Credit: AP

Bryan Singer, the godfather of the X-Men movie franchise whose X-Men: Apocalypse is scheduled for release next year, spoke to Entertainment Weekly about the recent comic-book revelation about original X-Men character Bobby Drake (a.k.a. Iceman), the potential for a gay comic-book character to make the jump from the page to the screen, and a memorable lunch conversation he once had with Stan Lee.

ENTERTAINMENT WEEKLY: What are your thoughts on the latest All-New X-Men comic book, where the character of Iceman comes out as gay?

Bryan Singer: Well, did he come out or was he outed? This is just being explained to me today. And someone asked me this morning if Shawn Ashmore was gay and I said, “No, no, he’s married, he has a lovely wife.” I was confused. I said, “Oh, wait, you mean the character!”

In the comic, it is probably more accurate to say that he is outed by Jean Grey, who can tell that he’s overcompensating when he talks about how hot some girl is.

She’s a psychic, so she would know. So… oops for him. [Laughs] I’m glad, I’m sure it’s very good for him.

To some extent, it seems like you’d thought of Iceman in those terms as well.

Well, I think it is interesting that in the early movies he develops a relationship with a girl who he is physically unable to touch. There’s something subtextual in that. I’m not sure if I necessarily intended it at the time, but there is something ironic about it in the first and second film—I’m referring to his relationship with Rogue, played by Anna Paquin. And in the third one, which I didn’t direct, Iceman develops a relationship with Kitty Pryde, which I did address in Days of Future Past, and which is even more coincidental because Ellen Page recently came out as gay. So it puts an even more humorous spin on the whole thing.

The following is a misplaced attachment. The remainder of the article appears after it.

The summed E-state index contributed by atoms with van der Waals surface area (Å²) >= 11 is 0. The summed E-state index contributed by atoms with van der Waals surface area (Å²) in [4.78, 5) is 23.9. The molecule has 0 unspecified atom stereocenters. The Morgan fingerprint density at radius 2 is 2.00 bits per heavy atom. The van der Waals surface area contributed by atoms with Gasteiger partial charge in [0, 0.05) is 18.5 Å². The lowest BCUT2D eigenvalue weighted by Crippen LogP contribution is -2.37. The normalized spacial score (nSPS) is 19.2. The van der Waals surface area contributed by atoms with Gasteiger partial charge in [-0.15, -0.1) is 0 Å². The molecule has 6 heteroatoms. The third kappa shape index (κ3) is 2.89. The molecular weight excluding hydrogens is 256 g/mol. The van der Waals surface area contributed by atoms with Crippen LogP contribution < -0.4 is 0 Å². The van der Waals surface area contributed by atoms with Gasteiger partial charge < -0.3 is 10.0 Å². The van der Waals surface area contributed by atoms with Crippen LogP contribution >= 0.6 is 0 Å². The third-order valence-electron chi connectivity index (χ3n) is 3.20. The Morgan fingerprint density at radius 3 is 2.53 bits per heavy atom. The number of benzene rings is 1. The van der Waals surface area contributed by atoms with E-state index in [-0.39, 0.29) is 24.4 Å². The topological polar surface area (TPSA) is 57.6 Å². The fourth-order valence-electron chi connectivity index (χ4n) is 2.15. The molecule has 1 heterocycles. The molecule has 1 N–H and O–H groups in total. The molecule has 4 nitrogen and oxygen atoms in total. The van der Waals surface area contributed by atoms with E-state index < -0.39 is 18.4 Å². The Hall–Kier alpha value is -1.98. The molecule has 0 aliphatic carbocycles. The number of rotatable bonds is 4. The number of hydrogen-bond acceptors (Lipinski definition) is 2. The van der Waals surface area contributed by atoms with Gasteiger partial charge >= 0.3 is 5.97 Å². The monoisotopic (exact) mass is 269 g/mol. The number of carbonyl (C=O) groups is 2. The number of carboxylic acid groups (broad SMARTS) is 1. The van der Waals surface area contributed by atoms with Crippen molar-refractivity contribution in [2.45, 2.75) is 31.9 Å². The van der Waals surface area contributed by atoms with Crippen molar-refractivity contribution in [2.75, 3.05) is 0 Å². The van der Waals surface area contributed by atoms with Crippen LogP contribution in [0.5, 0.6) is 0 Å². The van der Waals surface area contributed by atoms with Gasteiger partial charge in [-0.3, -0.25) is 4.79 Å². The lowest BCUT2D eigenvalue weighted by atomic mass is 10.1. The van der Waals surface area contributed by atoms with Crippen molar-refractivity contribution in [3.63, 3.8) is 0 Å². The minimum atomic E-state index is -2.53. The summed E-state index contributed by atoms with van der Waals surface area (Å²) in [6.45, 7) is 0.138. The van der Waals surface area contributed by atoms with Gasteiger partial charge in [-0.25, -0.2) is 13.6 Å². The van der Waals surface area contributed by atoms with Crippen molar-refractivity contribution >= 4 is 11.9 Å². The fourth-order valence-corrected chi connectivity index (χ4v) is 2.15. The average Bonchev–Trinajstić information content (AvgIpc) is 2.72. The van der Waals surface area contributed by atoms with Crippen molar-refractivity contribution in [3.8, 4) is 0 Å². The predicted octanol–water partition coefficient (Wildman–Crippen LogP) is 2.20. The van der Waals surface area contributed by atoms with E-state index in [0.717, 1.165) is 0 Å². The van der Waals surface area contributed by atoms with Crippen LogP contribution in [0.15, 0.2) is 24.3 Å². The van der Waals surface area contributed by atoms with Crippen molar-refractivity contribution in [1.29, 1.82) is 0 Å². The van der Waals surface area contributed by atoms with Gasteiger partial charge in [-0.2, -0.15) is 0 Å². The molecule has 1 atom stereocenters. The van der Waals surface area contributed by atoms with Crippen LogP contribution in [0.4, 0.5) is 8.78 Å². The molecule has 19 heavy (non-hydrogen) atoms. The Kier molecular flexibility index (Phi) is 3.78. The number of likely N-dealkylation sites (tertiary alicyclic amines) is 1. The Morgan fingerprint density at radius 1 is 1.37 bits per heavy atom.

Do you think Iceman was sort of primed to go this direction from your films?

The important thing to remember with comic books is that you’re always dealing with universes. In one incarnation a character can fly and in another they could be evil and in another they could be gay or straight. But in this incarnation, I’m enjoying the irony of it all and how it relates to my films, particularly with a girl he wants to be intimate with but can’t. I’m excited and quite amused that that idea has been able to play out.

Everyone remembers the “coming out” scene in X2, with Iceman telling his parents that he’s a mutant.

Yeah. As a gay or bisexual guy, which is what I am, I don’t know if I’m the guy who at that moment in my career was ready to make an “issues” film. So that scene where he talks to his parents was blatant and meant for humor. And that was always something very specific about the X-Men, which related to the LGBT community. You’re born into a family or a neighborhood which you do not identify with. A person of a certain religion or race is born into a community of similar faiths or physical attributes. But an LGBT person is born into a world—to use the example that X-Men uses—like a mutant. And of course the parents aren’t mutants, the brothers and sisters might not be mutants. And they feel a unique kind of aloneness. I’ve always felt it made sense to include that in the comic universe. I know Northstar of Alpha Flight, from years ago, was also a gay character.

But you’re saying that that scene, or any of the other Iceman scenes, wasn’t written with an agenda?